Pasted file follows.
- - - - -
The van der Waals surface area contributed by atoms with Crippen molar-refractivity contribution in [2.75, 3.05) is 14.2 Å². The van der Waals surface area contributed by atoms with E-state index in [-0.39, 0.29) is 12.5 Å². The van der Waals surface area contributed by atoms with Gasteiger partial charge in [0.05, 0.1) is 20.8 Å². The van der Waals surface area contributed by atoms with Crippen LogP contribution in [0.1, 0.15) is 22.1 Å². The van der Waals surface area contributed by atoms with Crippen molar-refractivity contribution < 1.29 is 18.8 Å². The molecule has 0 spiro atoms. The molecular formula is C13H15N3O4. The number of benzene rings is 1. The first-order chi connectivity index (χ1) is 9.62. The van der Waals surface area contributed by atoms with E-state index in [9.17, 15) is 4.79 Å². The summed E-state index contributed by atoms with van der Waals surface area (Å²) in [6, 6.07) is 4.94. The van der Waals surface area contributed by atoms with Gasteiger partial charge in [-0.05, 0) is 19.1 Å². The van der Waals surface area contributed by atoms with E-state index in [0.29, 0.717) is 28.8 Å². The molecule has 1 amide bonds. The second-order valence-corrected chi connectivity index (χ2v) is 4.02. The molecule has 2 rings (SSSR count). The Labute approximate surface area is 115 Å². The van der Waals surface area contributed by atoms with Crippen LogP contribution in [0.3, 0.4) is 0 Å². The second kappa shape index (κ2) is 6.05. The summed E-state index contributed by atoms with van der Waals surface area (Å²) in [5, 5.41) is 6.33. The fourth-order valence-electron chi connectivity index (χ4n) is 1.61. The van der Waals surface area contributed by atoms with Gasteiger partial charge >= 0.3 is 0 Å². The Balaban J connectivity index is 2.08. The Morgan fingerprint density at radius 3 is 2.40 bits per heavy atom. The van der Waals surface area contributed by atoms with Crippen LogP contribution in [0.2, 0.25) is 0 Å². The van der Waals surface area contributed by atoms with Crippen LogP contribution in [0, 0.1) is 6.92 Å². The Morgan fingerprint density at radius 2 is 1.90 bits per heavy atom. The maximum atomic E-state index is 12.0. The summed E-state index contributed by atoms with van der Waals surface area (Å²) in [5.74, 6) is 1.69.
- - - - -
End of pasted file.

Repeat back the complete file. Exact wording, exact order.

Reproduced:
The van der Waals surface area contributed by atoms with Crippen molar-refractivity contribution in [2.75, 3.05) is 14.2 Å². The van der Waals surface area contributed by atoms with E-state index in [-0.39, 0.29) is 12.5 Å². The van der Waals surface area contributed by atoms with Gasteiger partial charge in [0.05, 0.1) is 20.8 Å². The van der Waals surface area contributed by atoms with Crippen LogP contribution in [0.1, 0.15) is 22.1 Å². The van der Waals surface area contributed by atoms with Crippen molar-refractivity contribution < 1.29 is 18.8 Å². The molecule has 0 spiro atoms. The molecular formula is C13H15N3O4. The number of benzene rings is 1. The first-order chi connectivity index (χ1) is 9.62. The van der Waals surface area contributed by atoms with E-state index in [9.17, 15) is 4.79 Å². The summed E-state index contributed by atoms with van der Waals surface area (Å²) in [6, 6.07) is 4.94. The van der Waals surface area contributed by atoms with Gasteiger partial charge in [-0.05, 0) is 19.1 Å². The van der Waals surface area contributed by atoms with E-state index in [0.29, 0.717) is 28.8 Å². The molecule has 1 amide bonds. The second-order valence-corrected chi connectivity index (χ2v) is 4.02. The molecule has 2 rings (SSSR count). The Labute approximate surface area is 115 Å². The van der Waals surface area contributed by atoms with Crippen LogP contribution in [0.3, 0.4) is 0 Å². The second kappa shape index (κ2) is 6.05. The summed E-state index contributed by atoms with van der Waals surface area (Å²) in [5, 5.41) is 6.33. The fourth-order valence-electron chi connectivity index (χ4n) is 1.61. The van der Waals surface area contributed by atoms with Gasteiger partial charge >= 0.3 is 0 Å². The Balaban J connectivity index is 2.08. The Morgan fingerprint density at radius 3 is 2.40 bits per heavy atom. The van der Waals surface area contributed by atoms with Crippen LogP contribution in [0.2, 0.25) is 0 Å². The van der Waals surface area contributed by atoms with Crippen LogP contribution in [0, 0.1) is 6.92 Å². The Morgan fingerprint density at radius 2 is 1.90 bits per heavy atom. The maximum atomic E-state index is 12.0. The summed E-state index contributed by atoms with van der Waals surface area (Å²) in [5.74, 6) is 1.69.